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A Genesis Index for Monsoon Disturbances

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  • 1 Yale University, New Haven, Connecticut
  • 2 Lamont-Doherty Earth Observatory, Columbia University, Palisades, New York
  • 3 Department of Applied Physics and Applied Mathematics, Columbia University, New York, New York, and Center of Excellence for Climate Research, Department of Meteorology, King Abdulaziz University, Jeddah, Saudi Arabia
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Abstract

Synoptic-scale monsoon disturbances produce the majority of continental rainfall in the monsoon regions of South Asia and Australia, yet there is little understanding of the conditions that foster development of these low pressure systems. Here a genesis index is used to associate monsoon disturbance genesis in a global domain with monthly mean, climatological environmental variables. This monsoon disturbance genesis index (MDGI) is based on four objectively selected variables: total column water vapor, low-level absolute vorticity, an approximate measure of convective available potential energy, and midtropospheric relative humidity. A Poisson regression is used to estimate the index coefficients. Unlike existing tropical cyclone genesis indices, the MDGI is defined over both land and ocean, consistent with the fact that monsoon disturbance genesis can occur over land. The index coefficients change little from their global values when estimated separately for the Asian–Australian monsoon region or the Indian monsoon region, suggesting that the conditions favorable for monsoon disturbance genesis, and perhaps the dynamics of genesis itself, are common across multiple monsoon regions. Vertical wind shear is found to be a useful predictor in some regional subdomains; although previous studies suggested that baroclinicity may foster monsoon disturbance genesis, here genesis frequency is shown to be reduced in regions of strong climatological vertical shear. The coefficients of the MDGI suggest that monsoon disturbance genesis is fostered by humid, convectively unstable environments that are rich in vorticity. Similarities with indices used to describe the distribution of tropical cyclone genesis are discussed.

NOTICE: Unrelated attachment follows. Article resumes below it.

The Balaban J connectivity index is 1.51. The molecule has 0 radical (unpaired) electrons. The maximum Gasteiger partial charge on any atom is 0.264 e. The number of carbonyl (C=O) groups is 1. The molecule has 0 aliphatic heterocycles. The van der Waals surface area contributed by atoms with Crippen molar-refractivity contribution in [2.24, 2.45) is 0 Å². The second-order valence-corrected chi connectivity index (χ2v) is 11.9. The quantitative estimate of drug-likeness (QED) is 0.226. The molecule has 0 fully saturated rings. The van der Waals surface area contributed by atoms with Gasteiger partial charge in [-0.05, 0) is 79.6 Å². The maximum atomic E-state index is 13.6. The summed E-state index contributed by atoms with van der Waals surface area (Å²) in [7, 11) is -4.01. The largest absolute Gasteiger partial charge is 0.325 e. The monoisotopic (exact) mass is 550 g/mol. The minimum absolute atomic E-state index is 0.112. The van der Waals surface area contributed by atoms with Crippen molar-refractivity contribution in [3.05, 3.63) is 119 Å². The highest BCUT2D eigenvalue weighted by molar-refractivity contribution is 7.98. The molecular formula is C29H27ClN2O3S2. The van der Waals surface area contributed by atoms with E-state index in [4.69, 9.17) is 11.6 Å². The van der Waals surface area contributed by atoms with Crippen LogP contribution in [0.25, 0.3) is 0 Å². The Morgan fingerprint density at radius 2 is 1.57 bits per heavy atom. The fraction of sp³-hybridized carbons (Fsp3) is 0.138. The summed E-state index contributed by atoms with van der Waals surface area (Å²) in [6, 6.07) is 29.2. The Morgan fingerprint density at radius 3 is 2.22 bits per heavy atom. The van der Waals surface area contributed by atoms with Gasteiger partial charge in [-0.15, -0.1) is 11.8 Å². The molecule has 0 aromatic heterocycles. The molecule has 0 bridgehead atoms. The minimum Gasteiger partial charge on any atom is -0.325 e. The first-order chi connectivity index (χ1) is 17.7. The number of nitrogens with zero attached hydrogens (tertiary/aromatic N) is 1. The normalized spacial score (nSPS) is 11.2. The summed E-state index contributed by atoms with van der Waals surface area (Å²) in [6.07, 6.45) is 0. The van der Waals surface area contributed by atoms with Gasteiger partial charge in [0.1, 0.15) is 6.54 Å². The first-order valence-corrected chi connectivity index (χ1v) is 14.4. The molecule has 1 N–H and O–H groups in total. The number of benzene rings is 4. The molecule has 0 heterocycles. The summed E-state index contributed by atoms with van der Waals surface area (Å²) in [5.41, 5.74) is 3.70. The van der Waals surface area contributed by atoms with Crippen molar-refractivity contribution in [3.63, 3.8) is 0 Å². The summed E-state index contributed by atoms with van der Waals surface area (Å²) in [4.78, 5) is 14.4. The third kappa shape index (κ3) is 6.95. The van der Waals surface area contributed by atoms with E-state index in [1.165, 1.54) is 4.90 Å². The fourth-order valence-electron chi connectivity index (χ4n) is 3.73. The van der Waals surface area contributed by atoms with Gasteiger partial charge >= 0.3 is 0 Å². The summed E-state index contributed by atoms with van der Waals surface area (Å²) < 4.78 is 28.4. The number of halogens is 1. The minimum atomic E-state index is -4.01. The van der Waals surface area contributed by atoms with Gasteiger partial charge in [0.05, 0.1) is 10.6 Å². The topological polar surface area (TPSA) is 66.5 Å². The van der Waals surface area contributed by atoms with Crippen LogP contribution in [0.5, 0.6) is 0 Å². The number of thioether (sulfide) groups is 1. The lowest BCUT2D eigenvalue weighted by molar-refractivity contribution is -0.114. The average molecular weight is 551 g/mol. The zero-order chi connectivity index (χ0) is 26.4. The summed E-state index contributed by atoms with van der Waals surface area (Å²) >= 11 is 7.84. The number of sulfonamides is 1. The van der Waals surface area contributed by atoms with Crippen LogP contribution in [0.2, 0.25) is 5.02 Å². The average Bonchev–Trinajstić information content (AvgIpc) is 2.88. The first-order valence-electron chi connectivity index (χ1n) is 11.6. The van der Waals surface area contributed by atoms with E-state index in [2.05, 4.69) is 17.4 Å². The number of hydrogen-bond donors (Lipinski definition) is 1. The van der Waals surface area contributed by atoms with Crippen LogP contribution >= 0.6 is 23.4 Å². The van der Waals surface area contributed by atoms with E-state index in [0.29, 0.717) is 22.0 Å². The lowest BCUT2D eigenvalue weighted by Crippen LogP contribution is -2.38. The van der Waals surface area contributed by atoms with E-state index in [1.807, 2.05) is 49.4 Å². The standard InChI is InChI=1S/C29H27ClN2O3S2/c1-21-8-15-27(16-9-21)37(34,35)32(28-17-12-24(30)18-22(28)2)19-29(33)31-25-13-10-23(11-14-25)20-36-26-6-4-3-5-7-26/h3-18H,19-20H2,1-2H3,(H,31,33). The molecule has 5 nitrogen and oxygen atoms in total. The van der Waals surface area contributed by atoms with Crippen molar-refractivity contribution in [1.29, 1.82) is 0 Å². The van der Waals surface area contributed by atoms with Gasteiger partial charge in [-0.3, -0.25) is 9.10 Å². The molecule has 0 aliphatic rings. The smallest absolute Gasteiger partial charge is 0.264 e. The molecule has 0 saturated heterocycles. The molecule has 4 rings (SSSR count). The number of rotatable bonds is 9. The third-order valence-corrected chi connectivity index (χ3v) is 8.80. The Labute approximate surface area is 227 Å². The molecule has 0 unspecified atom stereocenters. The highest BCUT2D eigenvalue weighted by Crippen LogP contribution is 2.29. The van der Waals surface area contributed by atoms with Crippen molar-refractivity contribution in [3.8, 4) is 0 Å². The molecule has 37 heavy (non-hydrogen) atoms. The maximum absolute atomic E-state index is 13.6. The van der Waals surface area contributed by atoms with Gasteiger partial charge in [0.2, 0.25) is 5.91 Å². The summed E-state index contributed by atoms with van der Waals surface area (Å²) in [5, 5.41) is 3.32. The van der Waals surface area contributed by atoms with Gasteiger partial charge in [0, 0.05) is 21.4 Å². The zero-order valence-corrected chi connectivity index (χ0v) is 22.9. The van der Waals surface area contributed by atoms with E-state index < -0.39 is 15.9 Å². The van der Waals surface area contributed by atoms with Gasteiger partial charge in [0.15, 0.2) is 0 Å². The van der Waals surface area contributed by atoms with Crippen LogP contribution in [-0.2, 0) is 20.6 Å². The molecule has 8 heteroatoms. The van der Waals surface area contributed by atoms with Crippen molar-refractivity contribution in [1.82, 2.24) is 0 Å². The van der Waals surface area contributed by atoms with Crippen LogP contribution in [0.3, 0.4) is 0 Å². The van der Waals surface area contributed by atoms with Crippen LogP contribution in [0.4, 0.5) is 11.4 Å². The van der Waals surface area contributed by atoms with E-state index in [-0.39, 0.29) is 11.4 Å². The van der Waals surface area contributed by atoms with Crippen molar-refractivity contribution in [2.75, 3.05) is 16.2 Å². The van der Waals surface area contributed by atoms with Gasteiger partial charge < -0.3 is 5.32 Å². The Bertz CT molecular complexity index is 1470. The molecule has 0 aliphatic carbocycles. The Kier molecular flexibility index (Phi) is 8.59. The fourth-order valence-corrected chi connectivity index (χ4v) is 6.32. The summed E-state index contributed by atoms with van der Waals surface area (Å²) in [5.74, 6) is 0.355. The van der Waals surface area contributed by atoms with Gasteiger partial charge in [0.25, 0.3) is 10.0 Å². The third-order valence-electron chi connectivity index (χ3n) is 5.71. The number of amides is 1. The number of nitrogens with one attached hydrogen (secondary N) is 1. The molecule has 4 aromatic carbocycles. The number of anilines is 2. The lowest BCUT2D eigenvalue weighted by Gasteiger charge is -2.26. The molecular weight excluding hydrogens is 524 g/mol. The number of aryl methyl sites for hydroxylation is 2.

Current affiliation: Department of Atmospheric and Environmental Sciences, University at Albany, State University of New York, Albany, New York.

Corresponding author address: Sarah D. Ditchek, Department of Atmospheric and Environmental Sciences, University at Albany, State University of New York, Earth Science 341, 1400 Washington Ave., Albany, NY 12222. E-mail: sarahditchek@gmail.com

Abstract

Synoptic-scale monsoon disturbances produce the majority of continental rainfall in the monsoon regions of South Asia and Australia, yet there is little understanding of the conditions that foster development of these low pressure systems. Here a genesis index is used to associate monsoon disturbance genesis in a global domain with monthly mean, climatological environmental variables. This monsoon disturbance genesis index (MDGI) is based on four objectively selected variables: total column water vapor, low-level absolute vorticity, an approximate measure of convective available potential energy, and midtropospheric relative humidity. A Poisson regression is used to estimate the index coefficients. Unlike existing tropical cyclone genesis indices, the MDGI is defined over both land and ocean, consistent with the fact that monsoon disturbance genesis can occur over land. The index coefficients change little from their global values when estimated separately for the Asian–Australian monsoon region or the Indian monsoon region, suggesting that the conditions favorable for monsoon disturbance genesis, and perhaps the dynamics of genesis itself, are common across multiple monsoon regions. Vertical wind shear is found to be a useful predictor in some regional subdomains; although previous studies suggested that baroclinicity may foster monsoon disturbance genesis, here genesis frequency is shown to be reduced in regions of strong climatological vertical shear. The coefficients of the MDGI suggest that monsoon disturbance genesis is fostered by humid, convectively unstable environments that are rich in vorticity. Similarities with indices used to describe the distribution of tropical cyclone genesis are discussed.

Current affiliation: Department of Atmospheric and Environmental Sciences, University at Albany, State University of New York, Albany, New York.

Corresponding author address: Sarah D. Ditchek, Department of Atmospheric and Environmental Sciences, University at Albany, State University of New York, Earth Science 341, 1400 Washington Ave., Albany, NY 12222. E-mail: sarahditchek@gmail.com
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